Built in 1871 at a reputed cost of about £150,000 by William Larnach, the castle shows the extremes to which the earlier settlers could go to enjoy their „breath of the Old World in an infant land“. Larnach had the means to indulge his taste in housing on a truly magnificent scale.
Though the extravagant building is said to have been designed in Scotland, it reflects the architecture so much a feature of Dunedin, and its construction was supervised by R.A. Lawson, the architect for First Church and several other notable buildings. More accurately a baronial hall rather than „castle“, it includes a ballroom of 250.8 square metres, a Georgian hanging staircase that relies for support on complex curves, and a spiral staircase leading to battlements which give a wide view of the district. The outstanding features are elaborately decorated ceilings, some carved by an English workman brought here to spend 12 years at his craft, and others moulded by two Italian plasterers, also specially imported for the task. Set into the ceramic tile floor of the impressive entrance hall is Larnach’s crest and the self-effacing title he gave his grandiose home – The Camp.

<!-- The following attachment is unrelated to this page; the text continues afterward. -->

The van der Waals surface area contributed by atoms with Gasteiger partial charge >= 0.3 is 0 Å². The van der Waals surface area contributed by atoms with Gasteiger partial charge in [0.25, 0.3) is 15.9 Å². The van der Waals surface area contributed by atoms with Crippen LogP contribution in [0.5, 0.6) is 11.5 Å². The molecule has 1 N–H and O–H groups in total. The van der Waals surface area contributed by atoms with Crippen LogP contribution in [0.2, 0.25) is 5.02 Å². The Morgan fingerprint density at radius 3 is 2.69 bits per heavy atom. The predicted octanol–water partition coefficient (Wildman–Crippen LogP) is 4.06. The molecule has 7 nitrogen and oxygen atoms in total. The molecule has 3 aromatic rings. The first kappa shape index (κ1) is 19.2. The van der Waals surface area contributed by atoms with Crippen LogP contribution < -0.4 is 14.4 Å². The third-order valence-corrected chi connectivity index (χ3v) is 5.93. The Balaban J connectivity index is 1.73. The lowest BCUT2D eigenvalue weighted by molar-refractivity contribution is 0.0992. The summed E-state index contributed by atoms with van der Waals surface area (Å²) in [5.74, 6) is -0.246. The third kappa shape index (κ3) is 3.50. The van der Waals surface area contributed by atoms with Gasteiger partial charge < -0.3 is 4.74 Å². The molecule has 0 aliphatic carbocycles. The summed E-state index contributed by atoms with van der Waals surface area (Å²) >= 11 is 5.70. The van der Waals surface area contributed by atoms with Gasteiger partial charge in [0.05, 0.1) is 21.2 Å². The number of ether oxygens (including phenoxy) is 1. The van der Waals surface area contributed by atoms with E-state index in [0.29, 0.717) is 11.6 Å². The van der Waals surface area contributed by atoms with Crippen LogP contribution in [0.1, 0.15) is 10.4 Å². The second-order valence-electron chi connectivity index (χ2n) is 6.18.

Much of the wood, tiles, bricks, glass and marble was brought from Europe, a final extravagance being Italian marble fireplaces throughout and a massive solid marble bath. Some of the original furniture is still in the castle and the rooms are generally furnished with early New Zealand furniture to reflect the epoch of the building.
A walk in the attractive grounds, around the building, is rewarding and leads past greenhouses, stables and the dungeons used by Larnach for storing firewood.
William James Mudie Larnach (1833-98) was born at Castle Forbes, Hunter River, New South Wales, the son of a wealthy station owner. He rose to be Geelong manager of the Bank of New South Wales, coming to Dunedin in 1867 to be chief manager of the Bank of Otago. Elected to Parliament eight years later, he was only two years in the House before he succeeded in unseating the Atkinson ministry and in turn became Colonial Treasurer, Minister of Public Works, and Minister of Mines. Overwhelmed by a series of financial disasters that culminated in the collapse of the Colonial Bank in which he had invested heavily, and possibly by marital problems, Larnach shocked the country by committing suicide in a committee room in Wellington’s Parliament Buildings. His private misfortunes tend to obscure the very real ability he demonstrated in public life. On his death The Camp faced an uncertain future; the farm around it was sold off in small lots and the Crown acquired the homestead block of about 14 hectares to use the castle as a psychiatric hospital. Later used as a cabaret and tourist resort, it was auctioned in 1940 for a meagre £1,250. More recently the subject of restoration after generations of neglect, the castle once more asserts its original bold concept, first conceived when the Otago settlement was little more than 20 years old.